Missouri Disability Empowerment (MoDE) was the ultimate grassroots organization wanting to impact policy–by a small group of mothers Their goal was to seek insurance equity by expanding the coverage mandate beyond autism alone. After accomplishing this insurance coverage expansion, MoDE was born when they discovered and wanted to create an avenue to voice concerns and challenges for children with disabilities. Today, their leadership has grown to be champions of legislation to ensure parents have the ability to record IEP/504 meetings and bringing transparency while minimizing the use of seclusion and restraint in schools. In the 2021 legislative session, they debuted #flatMoDEkids in the capitol with major success on social media–once more raising the profile of children with disabilities in the public policy sphere. These moms (and dads!) are unstoppable and Kids Win Missouri is grateful to partner alongside them.
How does your organization work to improve child well-being in your community or in the state of MO?
Our mission is to empower those with disabilities through grassroots advocacy and by promoting inclusivity. Recently, most of our work has been focused on issues related to children with disabilities and special education. We have worked to make habilitative therapies more accessible, promote universal restroom designs, support families through the IEP process, and advocate for laws to protect children with disabilities.
What policy change would you most like to see to support child well-being in our state?
We would like to see Missouri pass a law to place guidelines on seclusion and restraint in public schools (HB387). Our state has one of the weakest seclusion and restraint laws in the country. BIPOC (Black, Indigenous, or People of Color) students and students with disabilities are disproportionately secluded or restrained in our schools. Seclusion and restraint are used as forms of discipline with no guidance on the parameters of their use. There is no legal requirement to notify parents, the school district, or DESE when a student is secluded or restrained. State guidelines would keep children safe by limiting seclusion and restraint to emergency situations only and requiring significant documentation.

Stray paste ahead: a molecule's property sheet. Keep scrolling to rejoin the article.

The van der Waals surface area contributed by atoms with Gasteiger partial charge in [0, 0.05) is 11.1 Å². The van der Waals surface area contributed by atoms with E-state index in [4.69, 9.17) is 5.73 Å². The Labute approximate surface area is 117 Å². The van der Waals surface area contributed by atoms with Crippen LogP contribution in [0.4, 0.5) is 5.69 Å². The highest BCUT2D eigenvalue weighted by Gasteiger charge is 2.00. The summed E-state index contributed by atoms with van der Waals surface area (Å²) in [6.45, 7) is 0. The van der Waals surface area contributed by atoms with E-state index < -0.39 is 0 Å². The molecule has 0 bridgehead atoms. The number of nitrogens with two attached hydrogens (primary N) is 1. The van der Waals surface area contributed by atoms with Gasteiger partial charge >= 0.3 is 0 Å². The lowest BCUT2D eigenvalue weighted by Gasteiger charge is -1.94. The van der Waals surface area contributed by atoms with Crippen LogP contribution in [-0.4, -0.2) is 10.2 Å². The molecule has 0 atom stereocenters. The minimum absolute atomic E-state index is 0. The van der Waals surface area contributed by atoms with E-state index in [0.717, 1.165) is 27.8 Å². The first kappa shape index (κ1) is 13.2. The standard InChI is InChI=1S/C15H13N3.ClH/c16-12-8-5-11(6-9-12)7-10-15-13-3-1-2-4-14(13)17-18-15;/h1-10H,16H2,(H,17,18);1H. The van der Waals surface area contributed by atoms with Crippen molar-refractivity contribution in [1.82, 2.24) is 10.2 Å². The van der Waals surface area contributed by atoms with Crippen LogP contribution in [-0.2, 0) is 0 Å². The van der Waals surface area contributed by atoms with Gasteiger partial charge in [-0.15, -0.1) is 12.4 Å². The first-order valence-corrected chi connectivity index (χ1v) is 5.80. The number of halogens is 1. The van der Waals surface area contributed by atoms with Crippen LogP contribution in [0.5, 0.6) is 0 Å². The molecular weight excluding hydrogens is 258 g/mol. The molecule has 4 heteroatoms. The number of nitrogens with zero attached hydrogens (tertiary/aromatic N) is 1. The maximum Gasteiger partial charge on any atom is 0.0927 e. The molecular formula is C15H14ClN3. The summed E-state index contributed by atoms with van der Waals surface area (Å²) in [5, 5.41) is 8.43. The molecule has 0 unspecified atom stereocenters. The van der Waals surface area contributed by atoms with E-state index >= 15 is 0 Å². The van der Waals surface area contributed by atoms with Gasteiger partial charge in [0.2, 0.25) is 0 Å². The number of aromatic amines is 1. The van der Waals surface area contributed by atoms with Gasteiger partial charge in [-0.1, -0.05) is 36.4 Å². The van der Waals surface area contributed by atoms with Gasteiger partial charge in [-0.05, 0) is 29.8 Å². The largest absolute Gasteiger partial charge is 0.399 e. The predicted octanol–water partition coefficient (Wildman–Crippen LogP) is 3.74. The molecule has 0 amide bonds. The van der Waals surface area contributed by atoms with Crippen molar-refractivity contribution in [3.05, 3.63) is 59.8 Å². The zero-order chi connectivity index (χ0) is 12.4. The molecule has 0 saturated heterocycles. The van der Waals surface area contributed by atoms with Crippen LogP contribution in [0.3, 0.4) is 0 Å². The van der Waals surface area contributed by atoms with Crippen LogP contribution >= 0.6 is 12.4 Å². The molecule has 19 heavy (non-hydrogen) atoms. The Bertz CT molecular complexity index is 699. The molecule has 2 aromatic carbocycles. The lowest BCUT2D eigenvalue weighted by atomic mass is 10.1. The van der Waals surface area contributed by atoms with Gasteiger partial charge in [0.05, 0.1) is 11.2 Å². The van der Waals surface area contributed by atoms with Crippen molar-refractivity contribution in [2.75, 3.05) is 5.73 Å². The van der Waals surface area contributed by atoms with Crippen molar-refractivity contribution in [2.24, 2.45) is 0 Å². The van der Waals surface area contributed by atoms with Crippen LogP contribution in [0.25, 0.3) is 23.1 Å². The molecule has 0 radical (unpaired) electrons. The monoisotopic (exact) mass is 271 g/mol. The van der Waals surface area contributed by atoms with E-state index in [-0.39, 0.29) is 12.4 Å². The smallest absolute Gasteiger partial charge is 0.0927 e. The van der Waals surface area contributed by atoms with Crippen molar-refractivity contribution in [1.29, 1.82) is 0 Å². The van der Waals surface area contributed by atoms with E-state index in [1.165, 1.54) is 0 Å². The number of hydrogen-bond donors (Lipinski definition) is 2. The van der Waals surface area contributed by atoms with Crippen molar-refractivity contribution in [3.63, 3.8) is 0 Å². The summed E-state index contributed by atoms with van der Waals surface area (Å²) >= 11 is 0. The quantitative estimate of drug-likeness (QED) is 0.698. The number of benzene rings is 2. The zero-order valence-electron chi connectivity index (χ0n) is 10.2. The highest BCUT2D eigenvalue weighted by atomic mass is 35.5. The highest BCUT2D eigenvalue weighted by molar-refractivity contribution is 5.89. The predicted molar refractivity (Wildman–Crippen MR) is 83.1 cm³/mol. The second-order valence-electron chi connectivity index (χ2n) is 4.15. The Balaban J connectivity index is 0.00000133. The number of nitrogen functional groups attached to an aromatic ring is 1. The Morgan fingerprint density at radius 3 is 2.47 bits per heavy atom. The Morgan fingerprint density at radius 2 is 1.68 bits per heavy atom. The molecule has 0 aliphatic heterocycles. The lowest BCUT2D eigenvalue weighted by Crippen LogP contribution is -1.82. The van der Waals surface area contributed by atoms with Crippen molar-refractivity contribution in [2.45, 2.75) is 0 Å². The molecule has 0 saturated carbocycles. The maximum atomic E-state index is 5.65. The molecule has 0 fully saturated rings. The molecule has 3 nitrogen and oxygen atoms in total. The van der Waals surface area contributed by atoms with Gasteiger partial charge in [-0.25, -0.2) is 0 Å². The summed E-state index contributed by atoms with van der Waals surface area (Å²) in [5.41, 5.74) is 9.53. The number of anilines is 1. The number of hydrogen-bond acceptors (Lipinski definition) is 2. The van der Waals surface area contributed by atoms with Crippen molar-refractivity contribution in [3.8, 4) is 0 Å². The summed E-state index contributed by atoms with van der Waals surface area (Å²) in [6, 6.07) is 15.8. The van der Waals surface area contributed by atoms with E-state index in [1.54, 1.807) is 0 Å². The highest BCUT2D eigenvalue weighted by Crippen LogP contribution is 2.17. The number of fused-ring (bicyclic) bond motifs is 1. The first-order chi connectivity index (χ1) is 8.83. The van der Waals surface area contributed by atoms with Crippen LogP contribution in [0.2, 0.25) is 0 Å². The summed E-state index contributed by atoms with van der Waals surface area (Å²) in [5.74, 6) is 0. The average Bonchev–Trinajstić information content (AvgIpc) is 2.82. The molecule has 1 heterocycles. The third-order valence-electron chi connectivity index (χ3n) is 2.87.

Why do you think it’s important for our state to invest in children?
We often remind people that children with disabilities usually grow up to be adults with disabilities. If we can give them the supports they need as children, individuals with disabilities have a better chance of being more independent as adults. We want inclusive workforces and neighborhoods. This begins with inclusive schools and making sure children with disabilities receive necessary therapies, an appropriate education, good healthcare, and family support.
What do you like most about being a member of Kids Win Missouri?
We love the community and partnerships created by Kids Win Missouri. Networking is vital for getting policy change. MoDE consists of a small five-person board and volunteer advocates who are relatively new to the world of policy change. Kids Win Missouri has given us a team where we can ask questions, learn about other policy concerns which impact children with disabilities, and find like-minded people who support our priorities. We also have been able to support Kids Win Missouri by bringing a disability lens to discussions related to early childhood, health & mental health, safety & security, and education.
Check out MoDE in the news–House bill on recording IEP, 504 meetings passes unanimously